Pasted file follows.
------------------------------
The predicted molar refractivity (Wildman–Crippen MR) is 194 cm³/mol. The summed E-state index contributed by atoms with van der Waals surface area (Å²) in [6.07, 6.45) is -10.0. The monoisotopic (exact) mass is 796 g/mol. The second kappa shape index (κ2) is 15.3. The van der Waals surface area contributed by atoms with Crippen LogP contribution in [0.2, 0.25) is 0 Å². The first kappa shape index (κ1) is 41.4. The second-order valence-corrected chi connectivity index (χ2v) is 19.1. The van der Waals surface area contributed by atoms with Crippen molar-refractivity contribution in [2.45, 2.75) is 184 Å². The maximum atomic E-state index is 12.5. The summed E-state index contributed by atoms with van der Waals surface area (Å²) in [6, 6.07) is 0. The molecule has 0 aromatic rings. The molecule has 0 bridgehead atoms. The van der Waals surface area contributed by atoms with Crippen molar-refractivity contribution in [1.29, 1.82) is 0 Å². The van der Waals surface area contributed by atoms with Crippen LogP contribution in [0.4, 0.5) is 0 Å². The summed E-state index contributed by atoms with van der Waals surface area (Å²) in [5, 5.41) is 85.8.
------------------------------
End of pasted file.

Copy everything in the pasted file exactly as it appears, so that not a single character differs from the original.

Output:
The predicted molar refractivity (Wildman–Crippen MR) is 194 cm³/mol. The summed E-state index contributed by atoms with van der Waals surface area (Å²) in [6.07, 6.45) is -10.0. The monoisotopic (exact) mass is 796 g/mol. The second kappa shape index (κ2) is 15.3. The van der Waals surface area contributed by atoms with Crippen LogP contribution in [0.2, 0.25) is 0 Å². The first kappa shape index (κ1) is 41.4. The second-order valence-corrected chi connectivity index (χ2v) is 19.1. The van der Waals surface area contributed by atoms with Crippen molar-refractivity contribution in [2.45, 2.75) is 184 Å². The maximum atomic E-state index is 12.5. The summed E-state index contributed by atoms with van der Waals surface area (Å²) in [6, 6.07) is 0. The molecule has 0 aromatic rings. The molecule has 0 bridgehead atoms. The van der Waals surface area contributed by atoms with Crippen molar-refractivity contribution in [1.29, 1.82) is 0 Å². The van der Waals surface area contributed by atoms with Crippen LogP contribution in [0.4, 0.5) is 0 Å². The summed E-state index contributed by atoms with van der Waals surface area (Å²) in [5, 5.41) is 85.8.